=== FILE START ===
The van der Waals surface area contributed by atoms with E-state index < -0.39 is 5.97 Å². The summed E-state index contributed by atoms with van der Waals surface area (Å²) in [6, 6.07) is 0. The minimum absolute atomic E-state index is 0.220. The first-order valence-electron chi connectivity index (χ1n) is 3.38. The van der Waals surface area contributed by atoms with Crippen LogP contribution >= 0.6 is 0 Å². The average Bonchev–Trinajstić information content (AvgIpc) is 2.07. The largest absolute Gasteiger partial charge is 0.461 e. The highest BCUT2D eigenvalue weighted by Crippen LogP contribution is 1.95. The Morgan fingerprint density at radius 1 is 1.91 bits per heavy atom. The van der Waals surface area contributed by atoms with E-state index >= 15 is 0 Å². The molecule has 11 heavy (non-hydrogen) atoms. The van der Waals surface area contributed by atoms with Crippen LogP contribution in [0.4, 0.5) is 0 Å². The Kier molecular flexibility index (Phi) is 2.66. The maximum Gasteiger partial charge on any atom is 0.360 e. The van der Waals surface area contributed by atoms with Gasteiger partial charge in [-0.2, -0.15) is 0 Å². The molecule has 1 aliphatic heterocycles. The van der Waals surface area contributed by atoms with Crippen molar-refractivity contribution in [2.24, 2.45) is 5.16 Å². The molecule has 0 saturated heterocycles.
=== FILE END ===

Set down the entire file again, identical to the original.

The van der Waals surface area contributed by atoms with E-state index < -0.39 is 5.97 Å². The summed E-state index contributed by atoms with van der Waals surface area (Å²) in [6, 6.07) is 0. The minimum absolute atomic E-state index is 0.220. The first-order valence-electron chi connectivity index (χ1n) is 3.38. The van der Waals surface area contributed by atoms with Crippen LogP contribution >= 0.6 is 0 Å². The average Bonchev–Trinajstić information content (AvgIpc) is 2.07. The largest absolute Gasteiger partial charge is 0.461 e. The highest BCUT2D eigenvalue weighted by Crippen LogP contribution is 1.95. The Morgan fingerprint density at radius 1 is 1.91 bits per heavy atom. The van der Waals surface area contributed by atoms with E-state index >= 15 is 0 Å². The molecule has 11 heavy (non-hydrogen) atoms. The van der Waals surface area contributed by atoms with Crippen LogP contribution in [0.4, 0.5) is 0 Å². The Kier molecular flexibility index (Phi) is 2.66. The maximum Gasteiger partial charge on any atom is 0.360 e. The van der Waals surface area contributed by atoms with Gasteiger partial charge in [-0.2, -0.15) is 0 Å². The molecule has 1 aliphatic heterocycles. The van der Waals surface area contributed by atoms with Crippen molar-refractivity contribution in [2.24, 2.45) is 5.16 Å². The molecule has 0 saturated heterocycles.